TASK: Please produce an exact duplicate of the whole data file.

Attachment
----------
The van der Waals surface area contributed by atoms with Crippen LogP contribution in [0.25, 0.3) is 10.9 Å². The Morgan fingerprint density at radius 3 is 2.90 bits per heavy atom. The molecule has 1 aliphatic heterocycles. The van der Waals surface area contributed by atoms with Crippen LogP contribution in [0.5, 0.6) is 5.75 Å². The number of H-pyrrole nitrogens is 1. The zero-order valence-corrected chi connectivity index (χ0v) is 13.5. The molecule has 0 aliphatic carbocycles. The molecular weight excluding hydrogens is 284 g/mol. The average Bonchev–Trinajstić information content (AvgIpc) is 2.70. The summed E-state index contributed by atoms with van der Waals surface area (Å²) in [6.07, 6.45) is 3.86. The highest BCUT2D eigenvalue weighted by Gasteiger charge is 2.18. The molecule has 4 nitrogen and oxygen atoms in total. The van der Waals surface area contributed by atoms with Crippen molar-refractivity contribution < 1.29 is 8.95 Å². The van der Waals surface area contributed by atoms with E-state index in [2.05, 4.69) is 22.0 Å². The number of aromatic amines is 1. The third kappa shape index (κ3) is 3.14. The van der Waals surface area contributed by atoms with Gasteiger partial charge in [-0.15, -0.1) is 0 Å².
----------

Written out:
The van der Waals surface area contributed by atoms with Crippen LogP contribution in [0.25, 0.3) is 10.9 Å². The Morgan fingerprint density at radius 3 is 2.90 bits per heavy atom. The molecule has 1 aliphatic heterocycles. The van der Waals surface area contributed by atoms with Crippen LogP contribution in [0.5, 0.6) is 5.75 Å². The number of H-pyrrole nitrogens is 1. The zero-order valence-corrected chi connectivity index (χ0v) is 13.5. The molecule has 0 aliphatic carbocycles. The molecular weight excluding hydrogens is 284 g/mol. The average Bonchev–Trinajstić information content (AvgIpc) is 2.70. The summed E-state index contributed by atoms with van der Waals surface area (Å²) in [6.07, 6.45) is 3.86. The highest BCUT2D eigenvalue weighted by Gasteiger charge is 2.18. The molecule has 4 nitrogen and oxygen atoms in total. The van der Waals surface area contributed by atoms with Crippen molar-refractivity contribution < 1.29 is 8.95 Å². The van der Waals surface area contributed by atoms with E-state index in [2.05, 4.69) is 22.0 Å². The number of aromatic amines is 1. The third kappa shape index (κ3) is 3.14. The van der Waals surface area contributed by atoms with Gasteiger partial charge in [-0.15, -0.1) is 0 Å².